FIG. 2C is a fragmentary sectional view of yet another embodiment of the back contact portion of the device of FIG. 1;
FIG. 3 is a fragmentary isometric view of a photovoltaic module containing a plurality of cells similar to the device of FIG. 1, with the front surface of the module shown in vertical section;
FIG. 4 is an isometric view of an alternate embodiment of the module of FIG. 3, with the front surface of the module shown in vertical section; and
FIG. 5 is a graph showing the effect of applying a reverse bias voltage to solar cell structures constructed according to FIG. 1 using a variety of different interface metals.
Referring to FIG. 1, a photovoltaic or other semiconductor device 10 constructed according to a preferred embodiment of the present invention has a thin film active layer 12 disposed between a transparent first electrode 14 and an opaque second electrode 16. The first electrode 14 is formed of a transparent conductive metal oxide and is deposited on a glass substrate 18 to function as a "window" layer for admission of light (h) onto the active layer 12. The metal oxide of the window layer may be tin oxide, indium tin oxide, zinc oxide or any other material of high conductivity and optical transmittance. However, the following description will focus on the use of zinc oxide as a window layer in that the problem of shunting is especially acute when zinc oxide is used. The active layer 12 is a thin film silicon-containing layer made up of a plurality of sub-layers of differing conductivity type which define a semiconductor junction. The second electrode 16 is deposited over the active layer 12 in order to complete the connection to the active layer.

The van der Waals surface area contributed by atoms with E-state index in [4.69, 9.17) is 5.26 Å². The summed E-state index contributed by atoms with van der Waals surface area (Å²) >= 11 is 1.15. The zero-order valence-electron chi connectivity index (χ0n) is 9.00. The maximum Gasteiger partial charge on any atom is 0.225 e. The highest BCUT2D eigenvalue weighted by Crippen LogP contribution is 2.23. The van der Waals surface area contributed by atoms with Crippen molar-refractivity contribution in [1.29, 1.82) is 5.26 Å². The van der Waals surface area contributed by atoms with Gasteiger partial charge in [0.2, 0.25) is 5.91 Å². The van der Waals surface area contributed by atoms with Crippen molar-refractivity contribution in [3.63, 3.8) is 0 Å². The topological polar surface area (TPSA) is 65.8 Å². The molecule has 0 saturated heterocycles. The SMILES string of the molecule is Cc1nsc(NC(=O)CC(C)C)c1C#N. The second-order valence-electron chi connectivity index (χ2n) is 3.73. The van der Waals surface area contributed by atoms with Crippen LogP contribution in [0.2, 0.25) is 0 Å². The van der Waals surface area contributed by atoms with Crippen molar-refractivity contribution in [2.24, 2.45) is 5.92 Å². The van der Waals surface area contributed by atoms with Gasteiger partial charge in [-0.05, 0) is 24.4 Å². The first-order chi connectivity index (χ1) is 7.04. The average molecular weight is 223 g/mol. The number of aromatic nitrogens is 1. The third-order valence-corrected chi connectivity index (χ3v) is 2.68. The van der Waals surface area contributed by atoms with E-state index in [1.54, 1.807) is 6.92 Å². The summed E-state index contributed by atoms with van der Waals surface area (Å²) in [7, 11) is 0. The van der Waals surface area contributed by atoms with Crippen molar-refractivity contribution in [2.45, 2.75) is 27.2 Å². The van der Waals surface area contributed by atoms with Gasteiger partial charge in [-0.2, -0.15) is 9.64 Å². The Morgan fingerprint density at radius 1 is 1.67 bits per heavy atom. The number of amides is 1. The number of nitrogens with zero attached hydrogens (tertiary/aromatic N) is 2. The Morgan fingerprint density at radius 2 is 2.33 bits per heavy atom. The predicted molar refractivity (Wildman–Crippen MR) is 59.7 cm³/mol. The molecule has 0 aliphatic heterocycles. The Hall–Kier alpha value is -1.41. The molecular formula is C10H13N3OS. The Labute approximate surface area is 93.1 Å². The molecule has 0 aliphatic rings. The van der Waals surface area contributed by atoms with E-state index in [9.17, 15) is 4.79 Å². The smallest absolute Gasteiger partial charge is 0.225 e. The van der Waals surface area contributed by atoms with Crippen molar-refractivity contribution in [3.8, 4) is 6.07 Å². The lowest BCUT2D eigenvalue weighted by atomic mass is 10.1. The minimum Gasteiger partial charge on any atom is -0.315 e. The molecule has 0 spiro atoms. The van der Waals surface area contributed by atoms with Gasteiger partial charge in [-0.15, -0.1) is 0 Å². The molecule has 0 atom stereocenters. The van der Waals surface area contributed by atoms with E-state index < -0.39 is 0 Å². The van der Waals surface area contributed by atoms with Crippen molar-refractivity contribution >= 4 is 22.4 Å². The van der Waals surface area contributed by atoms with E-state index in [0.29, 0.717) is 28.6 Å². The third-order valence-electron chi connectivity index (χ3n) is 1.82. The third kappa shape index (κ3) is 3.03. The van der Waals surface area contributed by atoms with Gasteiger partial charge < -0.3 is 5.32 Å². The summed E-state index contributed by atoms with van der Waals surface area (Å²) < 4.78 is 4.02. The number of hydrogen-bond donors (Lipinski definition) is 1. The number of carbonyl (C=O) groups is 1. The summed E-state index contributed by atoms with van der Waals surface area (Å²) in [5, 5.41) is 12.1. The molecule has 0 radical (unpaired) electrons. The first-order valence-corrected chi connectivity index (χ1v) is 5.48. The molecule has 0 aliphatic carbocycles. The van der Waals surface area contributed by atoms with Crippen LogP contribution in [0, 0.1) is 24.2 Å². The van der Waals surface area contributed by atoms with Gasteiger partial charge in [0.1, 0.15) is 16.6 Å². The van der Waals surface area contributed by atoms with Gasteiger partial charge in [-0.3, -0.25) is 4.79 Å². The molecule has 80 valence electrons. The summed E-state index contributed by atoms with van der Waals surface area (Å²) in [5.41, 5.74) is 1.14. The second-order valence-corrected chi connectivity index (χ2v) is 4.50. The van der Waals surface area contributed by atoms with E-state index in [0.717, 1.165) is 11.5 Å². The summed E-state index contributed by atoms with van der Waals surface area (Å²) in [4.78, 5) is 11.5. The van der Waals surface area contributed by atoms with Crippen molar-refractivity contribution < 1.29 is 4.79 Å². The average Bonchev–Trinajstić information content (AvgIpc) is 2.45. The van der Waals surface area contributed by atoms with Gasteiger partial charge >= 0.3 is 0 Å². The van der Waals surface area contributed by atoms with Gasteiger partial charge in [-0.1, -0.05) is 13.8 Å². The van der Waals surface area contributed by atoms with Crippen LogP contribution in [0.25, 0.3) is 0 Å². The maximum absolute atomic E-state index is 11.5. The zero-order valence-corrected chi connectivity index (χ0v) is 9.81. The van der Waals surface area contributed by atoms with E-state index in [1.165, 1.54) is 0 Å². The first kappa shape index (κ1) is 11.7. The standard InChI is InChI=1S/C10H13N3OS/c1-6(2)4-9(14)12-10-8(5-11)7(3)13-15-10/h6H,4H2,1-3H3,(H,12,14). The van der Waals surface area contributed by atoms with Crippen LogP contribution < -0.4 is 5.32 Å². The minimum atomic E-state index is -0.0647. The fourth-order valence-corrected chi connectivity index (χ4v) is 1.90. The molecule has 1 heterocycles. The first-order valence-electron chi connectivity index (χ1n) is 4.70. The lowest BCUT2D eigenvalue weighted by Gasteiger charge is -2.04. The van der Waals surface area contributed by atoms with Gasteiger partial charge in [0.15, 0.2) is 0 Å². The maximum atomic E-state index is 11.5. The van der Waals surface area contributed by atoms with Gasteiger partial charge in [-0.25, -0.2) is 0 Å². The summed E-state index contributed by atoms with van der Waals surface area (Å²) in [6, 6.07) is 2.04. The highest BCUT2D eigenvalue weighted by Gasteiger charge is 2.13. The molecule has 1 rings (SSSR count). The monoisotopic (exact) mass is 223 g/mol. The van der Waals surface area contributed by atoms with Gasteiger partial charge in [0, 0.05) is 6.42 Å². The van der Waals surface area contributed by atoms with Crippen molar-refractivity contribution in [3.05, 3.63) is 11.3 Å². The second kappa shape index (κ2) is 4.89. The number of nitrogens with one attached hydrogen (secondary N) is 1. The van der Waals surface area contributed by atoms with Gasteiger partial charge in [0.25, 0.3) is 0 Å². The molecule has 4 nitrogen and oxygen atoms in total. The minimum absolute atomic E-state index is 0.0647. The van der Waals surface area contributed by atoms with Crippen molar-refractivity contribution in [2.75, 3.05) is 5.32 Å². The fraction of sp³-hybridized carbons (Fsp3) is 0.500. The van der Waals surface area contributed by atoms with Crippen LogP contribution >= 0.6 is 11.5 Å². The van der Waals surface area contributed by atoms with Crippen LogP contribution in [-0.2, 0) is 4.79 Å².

The second electrode 16 is made up of a plurality of layers superimposed on one another to perform the usual functions of a back contact electrode and reduce the shunting which might otherwise occur at "pinhole-type" defects of the active layer 12. In its simplest form, the second electrode 16 consists of an interfacial layer 20 and an outer layer 22. The interfacial layer 20 is made of a metal which tends to form high resistance regions adjacent any pinhole-type defects of the silicon-containing active layer 12, even when the window layer is made of zinc oxide, and which exhibits an ability to reduce shunts through the active layer even further by applying a reverse bias voltage to the device. Metals having these properties are referred to herein as "fixable". They include tin, gold, titanium, palladium and tantalum. The outer layer 22 may be a predominantly nickel layer of the type described in U.S. Pat. No. 4,769,086, which provides good environmental protection for the device 10.
Alternate forms of the second electrode of the device 10 are illustrated in FIGS. 2A, 2B and 2C, wherein other portions of the device are omitted for clarity. Each electrode structure has an interfacial layer made up of one or more discrete layers of metals chosen from the group of "fixable" metals described above, i.e., tin, gold, titanium, palladium and tantalum. Referring specifically to FIG. 2A, a second electrode 16A has a homogeneous interfacial layer 20A which is similar to the interfacial layer 20 of FIG. 1 but substantially thinner. It is backed by a multilayer portion 24 having individual layers of metals selected to reduce the overall sheet resistance of the electrode 16A and protect the interfacial layer 20A from the environment. In a preferred form of the invention, the multilayer portion 24 has a central layer 26 formed of aluminum or similar conductive material between a pair of thinner layers 22A and 28. The layer 22A preferably contains nickel for protection from the environment while the layer 28 may be nickel or any other metal compatible with the "fixable" metal of the interfacial layer 20A.
In the embodiments of FIGS. 1 and 2A, the interfacial layer is preferably a homogeneous layer of "fixable" metal thick enough to produce high resistance regions adjacent any pinhole-type defects of the active layer 12 and form reliable contacts with the front window electrode at preselected regions of interconnection. Thus, the interfacial layers 20 and 20A are each at least 50 angstroms, preferably between 300 and 2000 angstroms, and more preferably between 500 and 1500 angstroms, thick. Where the interfacial layer is intended to make a significant contribution to conductivity, as in the embodiment of FIG. 1, it should be at least 1000 angstroms and preferably at least 1500 angstroms in thickness. When an auxiliary layer such as the central layer 26 is used to enhance conductivity, the interfacial layer is at least 50 angstroms, preferably at least 300 angstroms, and more preferably approximately 500 angstroms, thick.